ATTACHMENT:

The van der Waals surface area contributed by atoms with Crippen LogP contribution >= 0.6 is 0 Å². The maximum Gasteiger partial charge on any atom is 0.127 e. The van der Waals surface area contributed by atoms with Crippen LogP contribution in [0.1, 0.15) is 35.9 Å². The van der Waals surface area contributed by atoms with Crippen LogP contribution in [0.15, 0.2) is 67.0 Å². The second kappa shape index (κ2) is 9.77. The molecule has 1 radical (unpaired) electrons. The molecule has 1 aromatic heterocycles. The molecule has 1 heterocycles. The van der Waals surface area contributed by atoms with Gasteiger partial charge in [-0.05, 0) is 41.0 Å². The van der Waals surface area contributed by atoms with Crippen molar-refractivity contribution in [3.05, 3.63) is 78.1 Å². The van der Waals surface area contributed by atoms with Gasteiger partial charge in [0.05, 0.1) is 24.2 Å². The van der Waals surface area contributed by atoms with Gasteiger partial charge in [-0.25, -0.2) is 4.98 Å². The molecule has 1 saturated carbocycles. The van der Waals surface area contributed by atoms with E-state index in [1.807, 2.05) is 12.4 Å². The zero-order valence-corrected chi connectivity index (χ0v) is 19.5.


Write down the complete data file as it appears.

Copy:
The van der Waals surface area contributed by atoms with Crippen LogP contribution >= 0.6 is 0 Å². The maximum Gasteiger partial charge on any atom is 0.127 e. The van der Waals surface area contributed by atoms with Crippen LogP contribution in [0.1, 0.15) is 35.9 Å². The van der Waals surface area contributed by atoms with Crippen LogP contribution in [0.15, 0.2) is 67.0 Å². The second kappa shape index (κ2) is 9.77. The molecule has 1 radical (unpaired) electrons. The molecule has 1 aromatic heterocycles. The molecule has 1 heterocycles. The van der Waals surface area contributed by atoms with Gasteiger partial charge in [-0.05, 0) is 41.0 Å². The van der Waals surface area contributed by atoms with Crippen molar-refractivity contribution in [3.05, 3.63) is 78.1 Å². The van der Waals surface area contributed by atoms with Gasteiger partial charge in [0.05, 0.1) is 24.2 Å². The van der Waals surface area contributed by atoms with Gasteiger partial charge in [-0.25, -0.2) is 4.98 Å². The molecule has 1 saturated carbocycles. The van der Waals surface area contributed by atoms with E-state index in [1.807, 2.05) is 12.4 Å². The zero-order valence-corrected chi connectivity index (χ0v) is 19.5.